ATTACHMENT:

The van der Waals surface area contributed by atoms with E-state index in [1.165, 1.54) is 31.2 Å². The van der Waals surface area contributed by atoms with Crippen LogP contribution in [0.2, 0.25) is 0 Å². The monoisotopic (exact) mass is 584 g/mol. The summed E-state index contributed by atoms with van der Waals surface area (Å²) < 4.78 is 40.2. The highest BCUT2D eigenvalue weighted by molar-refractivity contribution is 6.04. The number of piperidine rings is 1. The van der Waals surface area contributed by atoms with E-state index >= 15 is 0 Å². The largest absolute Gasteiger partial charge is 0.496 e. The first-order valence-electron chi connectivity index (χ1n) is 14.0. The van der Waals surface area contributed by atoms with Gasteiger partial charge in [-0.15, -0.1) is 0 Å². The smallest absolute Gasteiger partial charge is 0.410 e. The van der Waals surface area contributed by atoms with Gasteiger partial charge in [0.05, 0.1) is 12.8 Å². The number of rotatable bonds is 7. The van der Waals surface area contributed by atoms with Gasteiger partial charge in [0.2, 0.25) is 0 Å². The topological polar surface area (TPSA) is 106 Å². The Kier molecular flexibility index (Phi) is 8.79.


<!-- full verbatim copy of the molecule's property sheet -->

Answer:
The van der Waals surface area contributed by atoms with E-state index in [1.165, 1.54) is 31.2 Å². The van der Waals surface area contributed by atoms with Crippen LogP contribution in [0.2, 0.25) is 0 Å². The monoisotopic (exact) mass is 584 g/mol. The summed E-state index contributed by atoms with van der Waals surface area (Å²) < 4.78 is 40.2. The highest BCUT2D eigenvalue weighted by molar-refractivity contribution is 6.04. The number of piperidine rings is 1. The van der Waals surface area contributed by atoms with E-state index >= 15 is 0 Å². The largest absolute Gasteiger partial charge is 0.496 e. The first-order valence-electron chi connectivity index (χ1n) is 14.0. The van der Waals surface area contributed by atoms with Gasteiger partial charge in [-0.15, -0.1) is 0 Å². The smallest absolute Gasteiger partial charge is 0.410 e. The van der Waals surface area contributed by atoms with Gasteiger partial charge in [0.05, 0.1) is 12.8 Å². The number of rotatable bonds is 7. The van der Waals surface area contributed by atoms with Gasteiger partial charge in [0.2, 0.25) is 0 Å². The topological polar surface area (TPSA) is 106 Å². The Kier molecular flexibility index (Phi) is 8.79.